From 2003 to 2004, a Strategic Land Use Committee (SLUC) was assembled by then-Mayor Al Lavender – in this forward-thinking assembly were representatives from the industrial park businesses, the Planning Board, the Chamber of Commerce; and at the table were representatives from Citizens for Environmental Balance and Parker River Clean Water Association. At the time, the whole area from Low Street to the Artichoke Reservoir was subject to the possibility of intense development as the economy was booming.
There was a huge 40B in the works close to Storey Avenue, N.A.I.D. wanted to expand the industrial park from Hale Street to the Park & Ride and much pressure was being placed on the historic farms to the south from developers who visualized the spread of suburban homes across the Common Pasture.
In addition, if everything came to fruition, most of the area would be covered by buildings, parking lots, roads and manicured landscaping.
The problem was this was the same area in which a forest largely buffered most of the city from the noise of Route 95, it was also the home of the Little River that flows through the Common Pasture and into the Great Marsh and an area of prime wildlife some of which was on the endangered list. But The worst was the flooding. The top area is like a bowl – and the little, Little River, received in the water from the impervious surfaces of Storey Avenue and the landfill and would often burst its banks. Already the residential areas had received damage and so did the industrial park in 1996, 1999 and later in 2006.
In a short span of time, three major floods occurred from 100-year storms. (Storms that are supposed to occur only once in a hundred years) After much discussion, it was decided in 2004, that the Common Pasture should be aggressively preserved and that development should be focused around the Traffic Circle and the train station and that every means possible would be made to encourage developers to head in that direction. This ‘transferring’ of development would allow expansion for the city while protecting a vital watershed and wildlife area.
Though there was initial interest, the financial collapse of 2008 struck the economy and most of the plans for the traffic circle went on the wayside. But the recommendations of the SLUC proceeded. The voters decided to leave the lands next to Route 95 as a passive recreation area and buffer; The 40B was tied up in land court, N.A.I.D. sold their land to Minco who in turn sold it to the City of Newburyport. A large section of the Common Pasture called Wet Meadows was purchased; and Essex County Greenbelt began to obtain conservation restrictions across the area. More recently, Oleo Woods Conservation Area has been added, Tropic Star will soon add the land behind their development over to Essex County Greenbelt and if all goes well, some land from Colby Farm may even be included.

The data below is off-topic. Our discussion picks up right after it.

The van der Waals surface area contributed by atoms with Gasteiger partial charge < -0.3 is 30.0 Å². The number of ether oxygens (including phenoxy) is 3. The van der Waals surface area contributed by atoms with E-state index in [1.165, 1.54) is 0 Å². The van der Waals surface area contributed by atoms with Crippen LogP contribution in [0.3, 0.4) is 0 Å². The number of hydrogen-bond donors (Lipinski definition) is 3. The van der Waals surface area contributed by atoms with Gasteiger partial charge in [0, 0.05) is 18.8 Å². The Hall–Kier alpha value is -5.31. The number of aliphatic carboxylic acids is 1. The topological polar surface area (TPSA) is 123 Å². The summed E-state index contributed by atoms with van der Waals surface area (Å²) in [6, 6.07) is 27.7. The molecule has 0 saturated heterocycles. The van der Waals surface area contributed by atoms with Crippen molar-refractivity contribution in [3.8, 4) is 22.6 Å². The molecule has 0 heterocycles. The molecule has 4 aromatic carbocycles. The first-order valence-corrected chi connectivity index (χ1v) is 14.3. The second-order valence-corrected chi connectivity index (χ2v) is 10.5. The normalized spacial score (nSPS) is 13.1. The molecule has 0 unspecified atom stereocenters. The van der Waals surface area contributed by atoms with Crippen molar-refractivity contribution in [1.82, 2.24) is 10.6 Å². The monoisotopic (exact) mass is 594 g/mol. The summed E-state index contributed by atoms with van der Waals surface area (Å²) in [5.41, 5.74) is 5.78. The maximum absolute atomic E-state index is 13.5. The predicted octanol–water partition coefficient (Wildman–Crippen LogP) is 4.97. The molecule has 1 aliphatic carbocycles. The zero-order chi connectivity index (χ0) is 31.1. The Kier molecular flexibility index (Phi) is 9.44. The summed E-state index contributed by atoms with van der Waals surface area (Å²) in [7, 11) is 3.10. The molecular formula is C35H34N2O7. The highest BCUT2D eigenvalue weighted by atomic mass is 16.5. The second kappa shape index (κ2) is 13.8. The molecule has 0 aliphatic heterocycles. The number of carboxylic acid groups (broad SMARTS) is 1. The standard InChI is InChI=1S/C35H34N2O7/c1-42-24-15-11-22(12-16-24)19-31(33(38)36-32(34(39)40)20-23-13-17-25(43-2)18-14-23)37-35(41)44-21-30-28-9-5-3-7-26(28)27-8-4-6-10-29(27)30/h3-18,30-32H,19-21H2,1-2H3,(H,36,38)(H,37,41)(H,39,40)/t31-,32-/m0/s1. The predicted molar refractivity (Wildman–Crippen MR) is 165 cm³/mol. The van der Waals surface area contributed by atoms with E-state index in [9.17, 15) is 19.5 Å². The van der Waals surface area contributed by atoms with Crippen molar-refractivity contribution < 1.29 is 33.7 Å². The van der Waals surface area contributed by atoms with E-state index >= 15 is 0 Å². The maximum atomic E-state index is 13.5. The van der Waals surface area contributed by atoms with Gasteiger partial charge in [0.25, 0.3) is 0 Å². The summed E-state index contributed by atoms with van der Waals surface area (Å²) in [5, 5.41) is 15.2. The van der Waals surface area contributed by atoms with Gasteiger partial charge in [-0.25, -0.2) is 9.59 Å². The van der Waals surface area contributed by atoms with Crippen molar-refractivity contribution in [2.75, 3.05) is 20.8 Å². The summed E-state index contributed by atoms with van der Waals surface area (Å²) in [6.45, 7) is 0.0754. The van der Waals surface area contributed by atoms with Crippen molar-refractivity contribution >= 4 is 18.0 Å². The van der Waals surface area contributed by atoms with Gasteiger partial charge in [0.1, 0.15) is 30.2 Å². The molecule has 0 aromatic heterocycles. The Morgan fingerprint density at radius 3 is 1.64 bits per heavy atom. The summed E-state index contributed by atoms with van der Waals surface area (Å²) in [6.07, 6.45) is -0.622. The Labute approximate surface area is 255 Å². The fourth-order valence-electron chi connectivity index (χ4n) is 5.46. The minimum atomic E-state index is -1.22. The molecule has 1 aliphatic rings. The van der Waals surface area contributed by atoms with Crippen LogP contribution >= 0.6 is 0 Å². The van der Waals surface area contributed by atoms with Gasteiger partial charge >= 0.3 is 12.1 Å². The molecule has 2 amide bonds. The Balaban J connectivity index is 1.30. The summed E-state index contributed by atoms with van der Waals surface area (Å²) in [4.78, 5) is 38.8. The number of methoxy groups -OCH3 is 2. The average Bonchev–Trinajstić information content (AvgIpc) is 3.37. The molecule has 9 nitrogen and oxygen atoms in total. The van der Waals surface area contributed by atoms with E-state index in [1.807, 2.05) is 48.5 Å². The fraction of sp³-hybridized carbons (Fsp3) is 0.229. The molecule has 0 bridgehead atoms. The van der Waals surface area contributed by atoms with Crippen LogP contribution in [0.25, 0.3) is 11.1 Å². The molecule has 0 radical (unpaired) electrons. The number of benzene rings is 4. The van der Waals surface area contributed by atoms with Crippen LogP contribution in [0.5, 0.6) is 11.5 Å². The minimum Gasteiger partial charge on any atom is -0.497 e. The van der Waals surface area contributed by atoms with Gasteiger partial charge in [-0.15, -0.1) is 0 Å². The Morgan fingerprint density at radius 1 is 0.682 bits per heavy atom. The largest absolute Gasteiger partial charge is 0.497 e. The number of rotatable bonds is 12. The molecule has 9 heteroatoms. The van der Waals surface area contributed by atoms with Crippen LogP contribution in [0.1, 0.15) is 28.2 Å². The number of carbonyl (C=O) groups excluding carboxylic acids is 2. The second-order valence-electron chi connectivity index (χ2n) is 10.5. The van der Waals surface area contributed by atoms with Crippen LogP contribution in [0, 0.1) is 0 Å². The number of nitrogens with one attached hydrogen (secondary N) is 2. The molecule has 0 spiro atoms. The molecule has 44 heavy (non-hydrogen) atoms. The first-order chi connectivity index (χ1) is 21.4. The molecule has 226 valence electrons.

Now, as the economy improves, the developers are back! Minco is not the only one as others have begun to approach the city – and just in time for the Clipper City Rail Trail to have its loop finished.
This development largely is a good thing for the city and will allow more of the Common Pasture and the watershed to be protected ensuring the business park and the residential areas downstream will be protected. Plus, the City will see an increase in affordable housing units as well as much better urban planning for the Train Station and the Traffic Circle.
There is, sadly, a cautionary note in the face of all this good news; and I will cover that in the next post.